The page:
Stephen Hayes' Benghazi Reporting Marks A Return To Cherry-Picking Form

It was just ten days ago that Stephen Hayes of The Weekly Standard reported “fresh evidence emerged that senior Obama administration officials knowingly misled the country about what had happened in the days following the assaults” last September on U.S. diplomatic facilities in Benghazi, Libya.

Hayes' report was based on email exchanges described in a politicized report issued by House Republicans along with a timeline detailing when the emails were sent and the names of two of the participants provided most likely by Republican sources on Capitol Hill. Jonathan Karl of ABC News would later write a similar piece after receiving summaries of those emails, likely from a similar source. Never mind that this conversation is in itself a sideshow from the real question of the actual mistakes that led to the tragic death of Ambassador Chris Stevens and three others in Benghazi as laid out in the Accountability Review Board report. The DC media quickly swarmed into the sort of feeding frenzy phenomenon native to Washington. Finally, after months of fruitless effort to uncover evidence of an attempt by the administration to politicize the Benghazi talking points, the right thought they had proof to justify their conspiracies.

Fast forward a few days and the email conversations between those editing the talking points are available for public view.  And as it turns out the perceptions drawn by Hayes and Karl did not match reality.

References to Al Qaeda were struck not for political reasons but to avoid interfering with the FBI's investigation into the perpetrators. And references to demonstrations outside the embassy were not added by political officials but in fact by the Central Intelligence Agency, relying on the information it had at the time.

Now there is no evidence Hayes or Karl knew the full context of the emails and intentionally omitted exculpatory evidence. Instead they reported misleading information likely passed on to them by their sources, most probably Republican staffers on Capitol Hill.

From the moment Mitt Romney issued his press release attacking President Obama for “sympathize[ing] with those who waged the attacks” while CIA and State Department staff in Benghazi were still in danger, conservatives have attempted to use the terrorist attack in Benghazi for political advantage..

Nobody would suggest that the Republican committee chairman, most notably House Oversight chair Darrell Issa, are disinterested prosecutors simply seeking the truth. It therefore should be no surprise that information they have been provided would be selectively edited to conform to their ideological crusade.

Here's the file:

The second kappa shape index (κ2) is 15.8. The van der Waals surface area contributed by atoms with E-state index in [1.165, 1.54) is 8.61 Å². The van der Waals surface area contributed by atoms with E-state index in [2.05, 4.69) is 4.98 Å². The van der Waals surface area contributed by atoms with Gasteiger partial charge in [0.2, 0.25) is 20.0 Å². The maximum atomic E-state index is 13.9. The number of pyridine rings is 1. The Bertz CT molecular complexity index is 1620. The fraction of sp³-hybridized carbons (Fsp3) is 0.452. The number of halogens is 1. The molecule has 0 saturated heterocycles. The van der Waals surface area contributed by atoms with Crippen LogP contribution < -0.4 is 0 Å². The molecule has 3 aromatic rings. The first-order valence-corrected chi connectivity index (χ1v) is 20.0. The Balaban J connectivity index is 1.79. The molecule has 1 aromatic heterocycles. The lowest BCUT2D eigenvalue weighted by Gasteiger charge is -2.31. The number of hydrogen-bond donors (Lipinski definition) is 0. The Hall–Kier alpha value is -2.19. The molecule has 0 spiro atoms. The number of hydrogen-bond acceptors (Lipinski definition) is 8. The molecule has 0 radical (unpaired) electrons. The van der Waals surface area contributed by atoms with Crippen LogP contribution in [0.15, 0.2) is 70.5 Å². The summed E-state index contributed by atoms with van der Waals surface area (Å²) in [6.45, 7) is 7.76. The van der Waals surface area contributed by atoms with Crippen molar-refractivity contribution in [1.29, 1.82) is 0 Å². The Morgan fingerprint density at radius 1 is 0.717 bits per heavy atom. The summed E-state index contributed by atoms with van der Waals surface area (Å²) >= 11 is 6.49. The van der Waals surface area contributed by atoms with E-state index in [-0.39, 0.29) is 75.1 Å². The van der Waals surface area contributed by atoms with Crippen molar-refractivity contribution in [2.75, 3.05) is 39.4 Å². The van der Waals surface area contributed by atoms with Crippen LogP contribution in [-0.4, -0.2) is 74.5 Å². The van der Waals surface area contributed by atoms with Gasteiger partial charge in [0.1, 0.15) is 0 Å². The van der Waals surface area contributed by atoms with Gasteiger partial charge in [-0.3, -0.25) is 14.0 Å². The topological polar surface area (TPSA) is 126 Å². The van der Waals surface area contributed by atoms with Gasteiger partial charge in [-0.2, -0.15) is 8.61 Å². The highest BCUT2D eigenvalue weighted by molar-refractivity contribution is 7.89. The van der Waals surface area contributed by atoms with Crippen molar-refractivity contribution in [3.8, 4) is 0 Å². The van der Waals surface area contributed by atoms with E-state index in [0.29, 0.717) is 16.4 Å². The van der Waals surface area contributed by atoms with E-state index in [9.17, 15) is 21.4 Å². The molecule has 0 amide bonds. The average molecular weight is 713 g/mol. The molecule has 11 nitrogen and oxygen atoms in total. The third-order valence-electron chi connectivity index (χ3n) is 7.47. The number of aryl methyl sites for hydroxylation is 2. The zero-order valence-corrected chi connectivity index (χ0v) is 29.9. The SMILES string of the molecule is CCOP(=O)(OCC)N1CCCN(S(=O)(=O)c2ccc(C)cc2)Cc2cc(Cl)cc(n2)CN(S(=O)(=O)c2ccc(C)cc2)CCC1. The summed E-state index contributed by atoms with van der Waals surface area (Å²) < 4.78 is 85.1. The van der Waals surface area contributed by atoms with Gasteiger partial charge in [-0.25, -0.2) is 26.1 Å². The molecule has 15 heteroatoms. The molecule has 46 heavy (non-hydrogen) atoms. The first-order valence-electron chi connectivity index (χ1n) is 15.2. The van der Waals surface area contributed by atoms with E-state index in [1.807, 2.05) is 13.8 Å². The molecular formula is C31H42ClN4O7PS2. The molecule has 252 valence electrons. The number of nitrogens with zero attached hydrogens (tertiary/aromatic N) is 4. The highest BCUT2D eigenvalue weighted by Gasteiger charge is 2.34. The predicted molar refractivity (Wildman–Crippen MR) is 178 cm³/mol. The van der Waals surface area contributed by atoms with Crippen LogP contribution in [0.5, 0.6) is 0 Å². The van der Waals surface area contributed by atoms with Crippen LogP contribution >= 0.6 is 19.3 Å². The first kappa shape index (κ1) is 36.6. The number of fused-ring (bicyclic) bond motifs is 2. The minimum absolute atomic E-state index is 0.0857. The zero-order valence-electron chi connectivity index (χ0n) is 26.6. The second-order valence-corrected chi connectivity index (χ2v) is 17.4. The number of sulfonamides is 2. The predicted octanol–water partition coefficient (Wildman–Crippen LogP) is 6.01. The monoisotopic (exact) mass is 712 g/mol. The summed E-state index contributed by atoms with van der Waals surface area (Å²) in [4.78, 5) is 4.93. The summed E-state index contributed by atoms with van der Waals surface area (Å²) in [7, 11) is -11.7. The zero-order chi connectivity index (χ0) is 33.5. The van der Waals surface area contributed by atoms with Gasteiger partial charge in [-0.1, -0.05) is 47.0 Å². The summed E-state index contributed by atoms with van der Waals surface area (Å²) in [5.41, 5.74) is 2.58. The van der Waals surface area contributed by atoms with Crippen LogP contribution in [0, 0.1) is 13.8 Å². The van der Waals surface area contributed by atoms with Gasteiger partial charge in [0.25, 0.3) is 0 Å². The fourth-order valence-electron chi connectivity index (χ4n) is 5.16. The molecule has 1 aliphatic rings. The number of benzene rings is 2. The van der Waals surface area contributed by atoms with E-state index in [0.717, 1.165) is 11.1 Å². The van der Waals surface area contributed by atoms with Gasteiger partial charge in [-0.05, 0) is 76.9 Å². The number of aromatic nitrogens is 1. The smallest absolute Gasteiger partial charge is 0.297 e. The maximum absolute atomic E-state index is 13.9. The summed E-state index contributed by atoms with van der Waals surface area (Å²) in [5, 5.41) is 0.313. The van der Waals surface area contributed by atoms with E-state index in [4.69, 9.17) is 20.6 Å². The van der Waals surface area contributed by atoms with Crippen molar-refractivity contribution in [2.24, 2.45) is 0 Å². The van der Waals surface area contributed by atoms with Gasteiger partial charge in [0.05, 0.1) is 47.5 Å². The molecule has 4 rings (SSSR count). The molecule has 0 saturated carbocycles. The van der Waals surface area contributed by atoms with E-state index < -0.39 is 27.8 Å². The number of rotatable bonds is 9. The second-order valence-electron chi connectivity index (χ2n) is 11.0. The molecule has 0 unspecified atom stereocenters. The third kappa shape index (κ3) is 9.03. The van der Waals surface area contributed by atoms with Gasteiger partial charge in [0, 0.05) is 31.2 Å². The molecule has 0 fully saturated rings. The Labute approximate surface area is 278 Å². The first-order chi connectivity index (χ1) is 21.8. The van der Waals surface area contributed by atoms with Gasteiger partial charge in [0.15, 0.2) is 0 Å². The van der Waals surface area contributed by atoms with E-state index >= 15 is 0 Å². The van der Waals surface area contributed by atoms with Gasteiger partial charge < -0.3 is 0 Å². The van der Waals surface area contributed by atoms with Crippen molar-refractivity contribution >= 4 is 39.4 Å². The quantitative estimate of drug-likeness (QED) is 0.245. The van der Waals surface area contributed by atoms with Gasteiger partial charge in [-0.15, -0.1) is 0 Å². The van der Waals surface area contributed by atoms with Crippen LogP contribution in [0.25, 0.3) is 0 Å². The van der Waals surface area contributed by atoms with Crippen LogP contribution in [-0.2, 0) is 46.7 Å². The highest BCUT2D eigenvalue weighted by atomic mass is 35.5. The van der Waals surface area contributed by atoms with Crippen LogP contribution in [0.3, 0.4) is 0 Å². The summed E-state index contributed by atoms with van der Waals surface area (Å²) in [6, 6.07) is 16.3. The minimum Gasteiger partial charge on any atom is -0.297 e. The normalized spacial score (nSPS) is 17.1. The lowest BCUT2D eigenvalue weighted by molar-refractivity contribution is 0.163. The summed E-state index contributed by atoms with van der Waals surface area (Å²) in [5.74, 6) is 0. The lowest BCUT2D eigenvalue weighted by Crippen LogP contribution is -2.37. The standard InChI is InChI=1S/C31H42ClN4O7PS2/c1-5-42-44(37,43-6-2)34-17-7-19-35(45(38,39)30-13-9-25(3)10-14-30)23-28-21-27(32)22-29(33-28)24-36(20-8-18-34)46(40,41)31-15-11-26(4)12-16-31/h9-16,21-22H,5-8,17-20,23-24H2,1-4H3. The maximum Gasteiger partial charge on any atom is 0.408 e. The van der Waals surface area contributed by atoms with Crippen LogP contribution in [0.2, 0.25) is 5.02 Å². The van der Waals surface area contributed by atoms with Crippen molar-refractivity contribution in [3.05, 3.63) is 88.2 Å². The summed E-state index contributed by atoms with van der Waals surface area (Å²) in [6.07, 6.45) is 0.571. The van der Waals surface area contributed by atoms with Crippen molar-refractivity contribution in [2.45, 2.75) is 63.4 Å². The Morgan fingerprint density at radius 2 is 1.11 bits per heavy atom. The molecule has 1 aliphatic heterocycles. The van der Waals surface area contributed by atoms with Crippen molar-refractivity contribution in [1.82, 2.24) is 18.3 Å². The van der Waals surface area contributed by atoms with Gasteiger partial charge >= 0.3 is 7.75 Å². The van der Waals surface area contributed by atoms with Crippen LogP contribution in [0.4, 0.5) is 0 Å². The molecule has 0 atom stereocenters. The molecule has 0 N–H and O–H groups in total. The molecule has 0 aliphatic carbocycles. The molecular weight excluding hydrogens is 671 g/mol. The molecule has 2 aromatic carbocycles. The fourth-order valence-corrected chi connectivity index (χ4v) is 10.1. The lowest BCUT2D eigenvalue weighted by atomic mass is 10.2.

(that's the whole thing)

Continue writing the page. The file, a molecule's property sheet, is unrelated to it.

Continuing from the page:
Yesterday I pointed out Stephen Hayes' history, which is particularly relevant now that the full emails have emerged.

It was Hayes who “made a career out of pretending Saddam and Al Qaeda were in league to attack the United States.” His assertions in the lead-up to the U.S. invasion of Iraq were based on the same shoddy and ideological blindness that exemplified his Benghazi reporting.

Well after the Defense Intelligence Agency had dismissed the notion that Saddam Hussein and Osama Bin Laden were working together, Hayes claimed in The Weekly Standard that government sources told him that evidence of this partnership was “detailed, conclusive, and corroborated by multiple sources.”

His reporting was ultimately cited by Vice President Dick Cheney as evidence of the linkage between Iraq and Al Qaeda. Ultimately Hayes wrote a book highlighting his false reporting titled The Connection: How Al Qaeda's Collaboration With Saddam Hussein Has Endangered America.

Writing in the New York TimesForeign Affairs editor Gideon Rose observed that “Hayes cannot bear to let his pet theory fall by the wayside, whether it is borne out by the facts or not” and compared The Connection to “the Dr. Seuss classic 'McElligot's Pool,' whose youthful protagonist refuses to accept that his favorite fishing hole contains no fish.”

Poor reviews aside, throughout the decade Cheney and Hayes shared a symbiotic relationship. As late as 2005 the reporter was still defending the Vice President's claim that 9-11 hijacker Mohamed Atta had met with Iraqi intelligence, even though Cheney had continued to make such claims long after such a link had been debunked.

It was Hayes who worked to smear Joe Wilson, claiming “virtually everything” the former Ambassador reported about a lack of evidence that Iraq has sought uranium from Niger “was false.”

Ultimately Hayes would be rewarded with the access to write a hagiography of the former Vice President.

With his former benefactor no longer in government, Hayes is now enjoying the help of a new source on Capitol Hill. A willingness to accept half-truths and incomplete information at The Weekly Standard combined with his Fox News perch makes him an ideal vessel to launder lies into the media. That is the role he has served on the Benghazi talking points story. The question is whether the rest of the media will catch on.